#3 TV-movies and relatives. Most Swedes in my age have relatives in the USA, so we are used to migration and having contact with people who went to the States or still live there. So fun when they come to Sweden and will stay for a time in our guesthouse (the old house).
I bought a lot of Computermagazines in other languages, because they were interesting. The American were easier to understand than those printed and written in England. but the German were the best.
I speak American English! Its funny how we do see British english as being proper. I honestly like the way the British English sounds, there is nothing wrong with having a clean and proper speaking habit.
Though I am British there is much to be said for US spellings which are generally simplifications and better reflect how these words sound in use in both dialects.
In terms of accent I'm very glad to have a standard British accent which tends to be respected throughout the world including the US. It should be remembered that British English has far more local accents than the US which really only has a handful of major regional accents. Some of the regional UK accents are difficult for foreigners - and even those from other parts of the UK to fully understand so maybe something of a liability.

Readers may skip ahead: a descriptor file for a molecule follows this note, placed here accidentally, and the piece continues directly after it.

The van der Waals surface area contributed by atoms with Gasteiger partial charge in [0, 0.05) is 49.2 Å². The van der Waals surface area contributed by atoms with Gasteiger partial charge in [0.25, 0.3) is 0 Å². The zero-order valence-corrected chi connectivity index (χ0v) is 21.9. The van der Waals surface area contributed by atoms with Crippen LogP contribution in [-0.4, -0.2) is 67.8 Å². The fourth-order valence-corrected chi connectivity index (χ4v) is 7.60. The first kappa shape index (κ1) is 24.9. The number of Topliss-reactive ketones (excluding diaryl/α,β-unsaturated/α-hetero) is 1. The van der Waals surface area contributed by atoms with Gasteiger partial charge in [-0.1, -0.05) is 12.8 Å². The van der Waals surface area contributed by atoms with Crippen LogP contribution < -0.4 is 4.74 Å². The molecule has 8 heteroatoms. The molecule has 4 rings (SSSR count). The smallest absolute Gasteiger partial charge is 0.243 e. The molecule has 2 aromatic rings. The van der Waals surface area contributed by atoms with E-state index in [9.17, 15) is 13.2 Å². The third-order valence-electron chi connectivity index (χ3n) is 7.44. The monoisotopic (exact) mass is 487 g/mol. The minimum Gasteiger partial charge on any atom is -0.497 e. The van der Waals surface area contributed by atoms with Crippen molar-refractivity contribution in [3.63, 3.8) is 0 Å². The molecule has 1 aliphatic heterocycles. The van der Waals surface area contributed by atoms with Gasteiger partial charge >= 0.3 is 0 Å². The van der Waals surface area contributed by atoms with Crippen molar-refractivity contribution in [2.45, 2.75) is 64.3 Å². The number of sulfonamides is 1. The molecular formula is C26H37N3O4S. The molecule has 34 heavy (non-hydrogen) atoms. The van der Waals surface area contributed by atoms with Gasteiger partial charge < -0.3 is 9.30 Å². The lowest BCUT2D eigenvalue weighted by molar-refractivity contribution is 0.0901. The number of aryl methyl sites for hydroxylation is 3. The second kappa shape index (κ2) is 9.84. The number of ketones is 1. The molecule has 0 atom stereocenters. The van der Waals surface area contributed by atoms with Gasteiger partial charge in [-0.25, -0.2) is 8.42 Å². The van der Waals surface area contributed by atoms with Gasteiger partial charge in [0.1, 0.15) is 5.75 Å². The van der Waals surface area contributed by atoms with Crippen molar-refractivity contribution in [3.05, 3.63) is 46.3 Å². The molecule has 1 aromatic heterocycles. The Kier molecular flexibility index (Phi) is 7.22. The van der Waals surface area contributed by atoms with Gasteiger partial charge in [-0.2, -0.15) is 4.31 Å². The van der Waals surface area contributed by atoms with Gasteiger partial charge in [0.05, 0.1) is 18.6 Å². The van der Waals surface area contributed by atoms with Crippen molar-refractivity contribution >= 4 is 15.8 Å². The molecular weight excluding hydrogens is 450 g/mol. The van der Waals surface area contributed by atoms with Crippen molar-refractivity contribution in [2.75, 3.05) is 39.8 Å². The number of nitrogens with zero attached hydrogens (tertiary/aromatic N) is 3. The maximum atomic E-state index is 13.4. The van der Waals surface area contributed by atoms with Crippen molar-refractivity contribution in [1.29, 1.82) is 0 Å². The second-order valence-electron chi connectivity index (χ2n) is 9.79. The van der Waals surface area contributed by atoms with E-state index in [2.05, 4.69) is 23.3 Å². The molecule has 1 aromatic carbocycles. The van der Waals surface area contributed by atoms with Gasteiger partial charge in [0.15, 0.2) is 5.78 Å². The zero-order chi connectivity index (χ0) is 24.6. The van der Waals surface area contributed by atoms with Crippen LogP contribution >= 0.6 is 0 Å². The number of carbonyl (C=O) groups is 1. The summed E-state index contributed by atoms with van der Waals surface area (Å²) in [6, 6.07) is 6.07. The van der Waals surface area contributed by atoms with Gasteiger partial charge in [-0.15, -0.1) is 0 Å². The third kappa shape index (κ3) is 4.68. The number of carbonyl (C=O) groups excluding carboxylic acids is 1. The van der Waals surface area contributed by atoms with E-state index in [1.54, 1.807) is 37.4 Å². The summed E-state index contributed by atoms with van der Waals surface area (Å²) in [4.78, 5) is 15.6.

I speak standard American English, as I grew up in the US. I grew up in California so I don't have too much of a specific dialect but I do use some slang words that are unique to Northern California when I'm back visiting.
Many years ago I bought a book Amerikanskt Slang Lexikon from 1970 (ISBN 91-518-1225-8) For many years a was a member of Pixelgasm.com (sorry to tell you it doesn't exist any longer) and there they told me to use Urban Dictonary at the web.
It was so interesting to have "friends" all over the world. Every month I had visitors at my own website from about 40 countries. It was fun. On those days my website was more than 10 times as big as it is now. Sorry but so much has happend and I haven't take the time to fill the new version with material.
#12 I grew up in Dorset, but lived with a Yorkshire lass for 6 years. I find a Yorkshire accent very attractive but to survive in Cambridge and subsequently the City (of London) she had to ditch it and develop a standard accent. Whenever she spoke to her parents on the phone or we went up there she would immediately break back into Yorkshire. Accents can be a big impediment in the UK. Had a picked up the traditional yokel accent from my farming friends in Dorset I would have been ridiculed in Oxford and a career in the City would have been next to impossible.
I think nowadays your accent means less in the grand scheme of things. The increasing popularity of University for young adults means that they are spread across the country, so the exposure has definitely increased.